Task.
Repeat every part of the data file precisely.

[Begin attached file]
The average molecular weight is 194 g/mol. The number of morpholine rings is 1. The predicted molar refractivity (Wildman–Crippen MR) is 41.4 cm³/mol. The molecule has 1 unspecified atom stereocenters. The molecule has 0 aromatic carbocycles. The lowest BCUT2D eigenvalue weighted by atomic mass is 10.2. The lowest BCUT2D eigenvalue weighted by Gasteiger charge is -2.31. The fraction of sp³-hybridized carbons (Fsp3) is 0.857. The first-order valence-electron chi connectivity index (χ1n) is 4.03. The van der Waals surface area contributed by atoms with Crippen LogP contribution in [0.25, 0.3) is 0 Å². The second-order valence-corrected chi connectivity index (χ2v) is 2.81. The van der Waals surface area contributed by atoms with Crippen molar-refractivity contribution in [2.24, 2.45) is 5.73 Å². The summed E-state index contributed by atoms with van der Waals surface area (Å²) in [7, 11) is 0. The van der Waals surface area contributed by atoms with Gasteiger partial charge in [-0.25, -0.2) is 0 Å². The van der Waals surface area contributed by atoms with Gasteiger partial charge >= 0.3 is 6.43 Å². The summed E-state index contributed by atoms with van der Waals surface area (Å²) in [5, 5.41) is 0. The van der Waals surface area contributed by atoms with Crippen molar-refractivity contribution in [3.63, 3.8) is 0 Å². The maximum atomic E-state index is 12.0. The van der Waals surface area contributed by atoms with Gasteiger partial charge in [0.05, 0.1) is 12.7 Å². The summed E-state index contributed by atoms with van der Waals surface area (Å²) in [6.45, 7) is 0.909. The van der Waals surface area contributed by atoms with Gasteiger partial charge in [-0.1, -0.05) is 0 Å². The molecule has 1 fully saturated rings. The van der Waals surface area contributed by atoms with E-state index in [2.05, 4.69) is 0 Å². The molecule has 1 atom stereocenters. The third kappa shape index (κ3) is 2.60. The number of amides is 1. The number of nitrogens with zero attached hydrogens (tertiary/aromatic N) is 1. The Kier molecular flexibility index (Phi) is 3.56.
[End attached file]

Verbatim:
The average molecular weight is 194 g/mol. The number of morpholine rings is 1. The predicted molar refractivity (Wildman–Crippen MR) is 41.4 cm³/mol. The molecule has 1 unspecified atom stereocenters. The molecule has 0 aromatic carbocycles. The lowest BCUT2D eigenvalue weighted by atomic mass is 10.2. The lowest BCUT2D eigenvalue weighted by Gasteiger charge is -2.31. The fraction of sp³-hybridized carbons (Fsp3) is 0.857. The first-order valence-electron chi connectivity index (χ1n) is 4.03. The van der Waals surface area contributed by atoms with Crippen LogP contribution in [0.25, 0.3) is 0 Å². The second-order valence-corrected chi connectivity index (χ2v) is 2.81. The van der Waals surface area contributed by atoms with Crippen molar-refractivity contribution in [2.24, 2.45) is 5.73 Å². The summed E-state index contributed by atoms with van der Waals surface area (Å²) in [7, 11) is 0. The van der Waals surface area contributed by atoms with Gasteiger partial charge in [-0.25, -0.2) is 0 Å². The van der Waals surface area contributed by atoms with Gasteiger partial charge >= 0.3 is 6.43 Å². The summed E-state index contributed by atoms with van der Waals surface area (Å²) in [5, 5.41) is 0. The van der Waals surface area contributed by atoms with Crippen molar-refractivity contribution in [3.63, 3.8) is 0 Å². The maximum atomic E-state index is 12.0. The van der Waals surface area contributed by atoms with Gasteiger partial charge in [0.05, 0.1) is 12.7 Å². The summed E-state index contributed by atoms with van der Waals surface area (Å²) in [6.45, 7) is 0.909. The van der Waals surface area contributed by atoms with Gasteiger partial charge in [-0.1, -0.05) is 0 Å². The molecule has 1 fully saturated rings. The van der Waals surface area contributed by atoms with E-state index in [2.05, 4.69) is 0 Å². The molecule has 1 atom stereocenters. The third kappa shape index (κ3) is 2.60. The number of amides is 1. The number of nitrogens with zero attached hydrogens (tertiary/aromatic N) is 1. The Kier molecular flexibility index (Phi) is 3.56.